Brulé Explores the Paradox of Gender Equality Laws in India

On February 3, 2022, Rachel Brulé, Assistant Professor of Global Development Policy at the Frederick S. Pardee School of Global Studies at Boston University, led a seminar outlining the findings of her latest book: Women, Power, and Property: The Paradox of Gender Equality Laws in India.

The event – hosted by Somerville College – featured Brulé, Akshay Mangla of the Said Business School, and Maya Tudor of the Blavatnik School of Government at the University of Oxford. 

Brulé discussed how well-designed quotas in India can operate as a crucial tool to foster equality and benefit women. In her remarks, she broke down the key findings of her research, such as the role female leaders or “gatekeepers” can play in empowering other women and helping to facilitate their economic empowerment as well as the backlash and skepticism surrounding this proposed quota implementation. Brulé also addressed key questions on the role of men as agents of change in India as well as the level at which quotas should be implemented.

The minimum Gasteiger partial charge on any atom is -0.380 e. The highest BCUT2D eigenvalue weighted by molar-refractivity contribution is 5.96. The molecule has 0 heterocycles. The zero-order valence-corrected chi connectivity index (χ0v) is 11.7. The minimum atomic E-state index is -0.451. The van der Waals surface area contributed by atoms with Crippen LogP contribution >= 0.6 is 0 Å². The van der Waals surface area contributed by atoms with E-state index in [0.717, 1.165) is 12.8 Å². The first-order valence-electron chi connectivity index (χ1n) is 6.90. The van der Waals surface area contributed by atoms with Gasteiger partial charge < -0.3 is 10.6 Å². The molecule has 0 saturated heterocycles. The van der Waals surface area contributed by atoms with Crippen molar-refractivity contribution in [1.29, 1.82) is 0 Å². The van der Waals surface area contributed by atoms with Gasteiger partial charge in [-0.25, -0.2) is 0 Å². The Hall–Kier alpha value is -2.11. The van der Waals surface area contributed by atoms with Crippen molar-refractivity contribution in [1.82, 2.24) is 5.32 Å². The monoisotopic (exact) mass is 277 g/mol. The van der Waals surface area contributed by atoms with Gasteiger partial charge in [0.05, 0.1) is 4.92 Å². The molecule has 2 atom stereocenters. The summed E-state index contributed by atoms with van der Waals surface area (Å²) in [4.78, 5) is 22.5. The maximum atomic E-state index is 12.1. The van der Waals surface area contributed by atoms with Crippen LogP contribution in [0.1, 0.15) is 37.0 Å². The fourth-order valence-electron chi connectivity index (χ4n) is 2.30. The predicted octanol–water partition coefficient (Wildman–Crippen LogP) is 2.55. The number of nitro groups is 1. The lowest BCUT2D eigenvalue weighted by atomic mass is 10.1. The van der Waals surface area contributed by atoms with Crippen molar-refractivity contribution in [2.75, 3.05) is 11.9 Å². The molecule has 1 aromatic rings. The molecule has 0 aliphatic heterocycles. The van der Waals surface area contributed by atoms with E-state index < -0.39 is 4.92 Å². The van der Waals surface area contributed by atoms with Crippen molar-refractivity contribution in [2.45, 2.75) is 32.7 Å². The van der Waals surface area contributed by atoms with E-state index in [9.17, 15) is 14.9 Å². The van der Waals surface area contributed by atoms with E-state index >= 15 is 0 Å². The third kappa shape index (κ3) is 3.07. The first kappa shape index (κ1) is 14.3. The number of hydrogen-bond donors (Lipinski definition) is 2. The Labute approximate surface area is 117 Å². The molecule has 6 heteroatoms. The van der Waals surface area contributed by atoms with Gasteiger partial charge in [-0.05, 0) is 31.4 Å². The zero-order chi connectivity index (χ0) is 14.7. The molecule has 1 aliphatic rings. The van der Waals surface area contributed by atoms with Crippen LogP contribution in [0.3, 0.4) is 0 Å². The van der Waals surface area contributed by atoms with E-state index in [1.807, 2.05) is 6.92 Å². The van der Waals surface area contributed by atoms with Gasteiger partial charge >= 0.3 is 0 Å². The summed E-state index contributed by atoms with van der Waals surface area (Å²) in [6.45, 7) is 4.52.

Women, Power, and Property aims to explore how effective quotas are for women in government, explaining the relationship between political representation, backlash, and economic empowerment within the context of India, the world’s largest democracy. The book can be purchased on Cambridge University Press’ website. A recording of the lecture can be viewed below. 

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Rachel Brulé is an Assistant Professor of Global Development Policy at the Frederick S. Pardee School of Global Studies at Boston University and core faculty of the Global Development Policy Center’s Human Capital Initiative. Her research interests are broadly in comparative politics, international development, political economy, and gender, with a geographical focus on South Asia. Read more about Professor Brulé on her faculty profile.